Vineyard IPM scouting report for May 12-19, 2014

Insect and disease development remains slow in Southwest Michigan vineyards.

Grape flea beetle adult. Photo credit: Steven VanTimmeren, MSU

Grape flea beetle adult. Photo credit: Steven VanTimmeren, MSU

As part of the continuing Michigan State University Vineyard IPM Project that is supported by the Michigan Grape and Wine Industry Council and National Grape Cooperative, Michigan State University Extension will provide biweekly scouting reports of insect and disease incidence at commercial vineyards in Southwest Michigan. These reports are written to inform growers, vineyard managers, crop consultants and other grape industry members of current pest and disease occurrence, and to help them plan for scouting and management of vineyards. These summaries should not be used as a substitute for scouting your own vineyards, but should be used as a guide for when particular pests and diseases are likely to occur.

Growing degree day summary (GDD50 from March 1)

The reports will include weekly updates of Michigan State University Enviro-weather GDD accumulation including the estimated GDD accumulation for the week ahead. We are currently running well behind the 2013 spring.

Enviro-weather site

May 17

May 25 (projected)

Berrien Springs

236

304

Lawton

224

310

Berrien County farms, visited Monday, May 19

As of May 19, Concord is at 5- to 7-inch shoots and Vignoles are at 1- to 3-inch shoots. Over the past three weeks, damage from cutworms or flea beetles was not observed at sites we visited. Although the impact of flea beetle feeding is greatly reduced after shoots reach 1 inch, flea beetles lay eggs on developing shoots and their developing larvae can feed on the leaves. Vineyards with a history of flea beetles should be scouted until bloom to identify if excessive damage is occurring and to locate possible problem areas for next season.

Low numbers of grape berry moth males have been captured in pheromone traps at all sites, one to eight moths per trap. This indicates the start of the first generation of this pest, but no action for control of this pest is necessary at this time. At the farms we visited, the first fungicide cover sprays targeting phomopsis, powdery mildew and anthracnose are being applied. No disease symptoms were seen at these vineyards during scouting on May 19.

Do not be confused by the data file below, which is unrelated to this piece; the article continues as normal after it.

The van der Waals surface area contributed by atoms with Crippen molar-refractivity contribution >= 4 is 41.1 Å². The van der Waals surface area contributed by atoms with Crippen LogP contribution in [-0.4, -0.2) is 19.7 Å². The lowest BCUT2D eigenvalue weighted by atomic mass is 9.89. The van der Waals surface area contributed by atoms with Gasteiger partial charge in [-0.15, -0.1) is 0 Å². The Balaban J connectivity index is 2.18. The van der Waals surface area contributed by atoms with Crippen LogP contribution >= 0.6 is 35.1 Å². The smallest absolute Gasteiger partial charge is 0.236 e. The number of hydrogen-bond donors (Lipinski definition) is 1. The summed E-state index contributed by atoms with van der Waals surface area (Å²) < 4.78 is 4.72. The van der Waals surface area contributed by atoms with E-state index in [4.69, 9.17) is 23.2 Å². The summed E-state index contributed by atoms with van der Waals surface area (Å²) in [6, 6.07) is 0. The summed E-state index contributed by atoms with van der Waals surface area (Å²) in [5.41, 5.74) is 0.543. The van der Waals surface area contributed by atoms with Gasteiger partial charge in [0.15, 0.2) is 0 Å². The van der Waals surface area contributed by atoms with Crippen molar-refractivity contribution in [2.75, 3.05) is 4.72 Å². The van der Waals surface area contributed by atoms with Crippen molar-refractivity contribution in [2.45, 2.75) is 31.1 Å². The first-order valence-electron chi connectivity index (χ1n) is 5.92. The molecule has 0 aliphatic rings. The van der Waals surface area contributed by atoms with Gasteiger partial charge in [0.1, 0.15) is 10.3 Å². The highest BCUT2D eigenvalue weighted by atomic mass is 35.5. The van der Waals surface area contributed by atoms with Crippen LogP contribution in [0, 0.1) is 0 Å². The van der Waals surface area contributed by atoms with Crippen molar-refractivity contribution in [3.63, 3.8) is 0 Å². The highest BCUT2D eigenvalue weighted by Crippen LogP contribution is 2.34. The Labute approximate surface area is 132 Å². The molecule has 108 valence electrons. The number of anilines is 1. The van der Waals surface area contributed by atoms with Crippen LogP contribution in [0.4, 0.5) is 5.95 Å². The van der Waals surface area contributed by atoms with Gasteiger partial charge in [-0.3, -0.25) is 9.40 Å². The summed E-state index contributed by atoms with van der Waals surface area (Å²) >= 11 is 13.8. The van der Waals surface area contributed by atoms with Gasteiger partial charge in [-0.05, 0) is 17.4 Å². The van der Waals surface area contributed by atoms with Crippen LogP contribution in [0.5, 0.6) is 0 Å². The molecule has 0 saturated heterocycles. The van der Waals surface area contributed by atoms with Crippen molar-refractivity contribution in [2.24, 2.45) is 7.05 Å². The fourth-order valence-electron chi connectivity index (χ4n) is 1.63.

Van Buren County farms, visited Monday, May 19

On May 19, Concord and Niagara were at 3- to 6-inch shoots and Chancellor was at 2- to 4-inch shoots. On May 7 before bud break, very low incidence of flea beetle feeding damage was observed in two Concord vineyards below any economic levels. One site in Lawton, Michigan, had 1/200 buds, or 0.5 percent, fed upon, and the other had 3/200 buds, or 1.5 percent, fed upon. Adult flea beetles were also present in these vineyards on growing shoots on May 13 and May 19. These vineyards will be monitored for subsequent feeding damage from flea beetle larvae.

Grape berry moth males were captured at all the farms we visited in Van Buren County and the number caught in traps ranged from four to 97. No action for control of this pest is necessary at this time.

The first fungicide cover sprays targeting phomopsis, powdery mildew and anthracnose are being applied. No disease symptoms were seen at these vineyards during scouting on May 19.

Drs. Issacs and Schilder’s work is funded in part by MSU’s AgBioResearch.

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